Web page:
Nate Parker: Yeah, you know what. I do feel like it was taken out of context. As a black man in America, there have been so many things that have been designed to attack our manhood and masculinity. I mean everything from slavery, to being lynched, to being castrated and these are things that are very real. So in that interview, my goal was to be very clear about me wanting to speak against those things. It wasn’t even a play on sexuality, at all. Actually one had nothing to do with the other. It’s funny because I sent out a tweet that said there is nothing in my DNA as an activist that would at all denigrate or lesson the experience of the gay and lesbian and transsexual…activism is activism. I stand for justice. My thing is a lot of my fight is for the rights of people that have been marginalized for whatever reason. I have a friend I called, who’s a journalist as well, his name is Patrick Riley. When this happened I called him and I said, you know this is what I said did I say anything wrong? The last thing I want to do is be divisive within our own community. He said for whatever group, if you feel like you’re marginalized, if you feel like you’re under attack, sometimes you reach and sometimes you’ll hear a certain statement. You’ll hear it a certain way based on your experience. He said he was happy that I called and brought it up, but he didn’t see anything offensive. So if anyone felt offended, I want it to be clear that was not my intention. That I do think what I said was taken out of context. But now here is an opportunity for me to be clear. Anything that has anything to do with marginalizing or creating disparities between people, whatever their believes are or whatever their preferences are is wrong. I like to believe that I stand on the side of right when it comes to that. What’s next for Nate Parker?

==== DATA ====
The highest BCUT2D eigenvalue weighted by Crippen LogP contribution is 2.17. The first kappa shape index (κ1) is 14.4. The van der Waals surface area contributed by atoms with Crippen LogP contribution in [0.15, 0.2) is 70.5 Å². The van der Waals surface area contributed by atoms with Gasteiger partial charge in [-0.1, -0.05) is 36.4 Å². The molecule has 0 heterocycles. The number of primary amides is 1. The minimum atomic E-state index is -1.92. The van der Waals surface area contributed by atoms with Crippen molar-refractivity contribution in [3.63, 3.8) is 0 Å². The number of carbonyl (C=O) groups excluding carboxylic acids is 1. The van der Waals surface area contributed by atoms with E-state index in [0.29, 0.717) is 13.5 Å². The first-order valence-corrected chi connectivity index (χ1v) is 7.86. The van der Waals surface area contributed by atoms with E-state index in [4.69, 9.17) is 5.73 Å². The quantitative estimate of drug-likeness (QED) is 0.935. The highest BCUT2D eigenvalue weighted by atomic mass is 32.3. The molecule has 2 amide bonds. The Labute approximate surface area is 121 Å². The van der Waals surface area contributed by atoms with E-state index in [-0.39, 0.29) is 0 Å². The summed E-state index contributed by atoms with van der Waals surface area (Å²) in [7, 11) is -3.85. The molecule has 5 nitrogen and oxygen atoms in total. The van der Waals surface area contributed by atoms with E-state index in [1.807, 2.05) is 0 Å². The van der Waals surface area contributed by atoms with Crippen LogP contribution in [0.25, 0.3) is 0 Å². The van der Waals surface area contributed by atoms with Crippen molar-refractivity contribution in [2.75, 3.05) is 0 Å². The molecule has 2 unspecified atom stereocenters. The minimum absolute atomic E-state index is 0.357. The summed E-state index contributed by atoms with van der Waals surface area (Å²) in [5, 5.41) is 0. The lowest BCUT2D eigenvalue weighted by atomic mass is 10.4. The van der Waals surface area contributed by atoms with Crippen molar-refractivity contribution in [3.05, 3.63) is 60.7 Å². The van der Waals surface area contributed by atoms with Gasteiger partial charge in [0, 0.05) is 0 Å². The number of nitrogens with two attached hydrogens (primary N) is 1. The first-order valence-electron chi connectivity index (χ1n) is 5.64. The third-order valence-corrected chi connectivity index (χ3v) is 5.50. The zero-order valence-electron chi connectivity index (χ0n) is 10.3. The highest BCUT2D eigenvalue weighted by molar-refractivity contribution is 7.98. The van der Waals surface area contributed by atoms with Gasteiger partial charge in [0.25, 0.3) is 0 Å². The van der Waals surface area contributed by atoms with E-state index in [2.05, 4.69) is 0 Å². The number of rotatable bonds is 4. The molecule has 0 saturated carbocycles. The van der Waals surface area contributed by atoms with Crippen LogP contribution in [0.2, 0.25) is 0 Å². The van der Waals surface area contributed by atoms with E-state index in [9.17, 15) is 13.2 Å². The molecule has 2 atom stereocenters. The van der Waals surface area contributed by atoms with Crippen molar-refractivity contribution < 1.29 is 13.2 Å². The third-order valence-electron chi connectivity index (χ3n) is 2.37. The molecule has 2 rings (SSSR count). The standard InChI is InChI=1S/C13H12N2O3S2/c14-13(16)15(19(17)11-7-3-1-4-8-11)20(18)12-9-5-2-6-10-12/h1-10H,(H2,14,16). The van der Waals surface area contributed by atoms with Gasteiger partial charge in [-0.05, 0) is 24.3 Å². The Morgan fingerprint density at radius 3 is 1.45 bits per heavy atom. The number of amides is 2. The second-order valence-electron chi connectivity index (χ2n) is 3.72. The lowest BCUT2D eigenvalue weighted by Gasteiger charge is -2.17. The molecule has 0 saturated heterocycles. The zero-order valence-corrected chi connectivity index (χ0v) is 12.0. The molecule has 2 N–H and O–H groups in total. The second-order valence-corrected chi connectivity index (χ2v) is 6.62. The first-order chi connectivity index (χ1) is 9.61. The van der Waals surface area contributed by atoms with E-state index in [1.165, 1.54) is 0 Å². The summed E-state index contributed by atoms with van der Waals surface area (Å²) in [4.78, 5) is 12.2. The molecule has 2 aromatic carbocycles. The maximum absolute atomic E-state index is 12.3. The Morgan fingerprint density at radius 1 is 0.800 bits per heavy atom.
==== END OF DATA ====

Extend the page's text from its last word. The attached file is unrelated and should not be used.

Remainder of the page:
Nate Parker: I’m actually in pre-production of a film I’m directing called Birth of A Nation, it’s a bio-pic on Nat Turner the slave preacher. Who led the slave rebellion. I’ll be portraying Nat Turner in this film and it will come out sometime next year.

    “Beyond The Lights” is In Theaters Now!

    UB Review: “Beyond The Lights”


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    UB Full [Access]: “Beyond The Lights” – In Theaters Now

    November 14th, 2014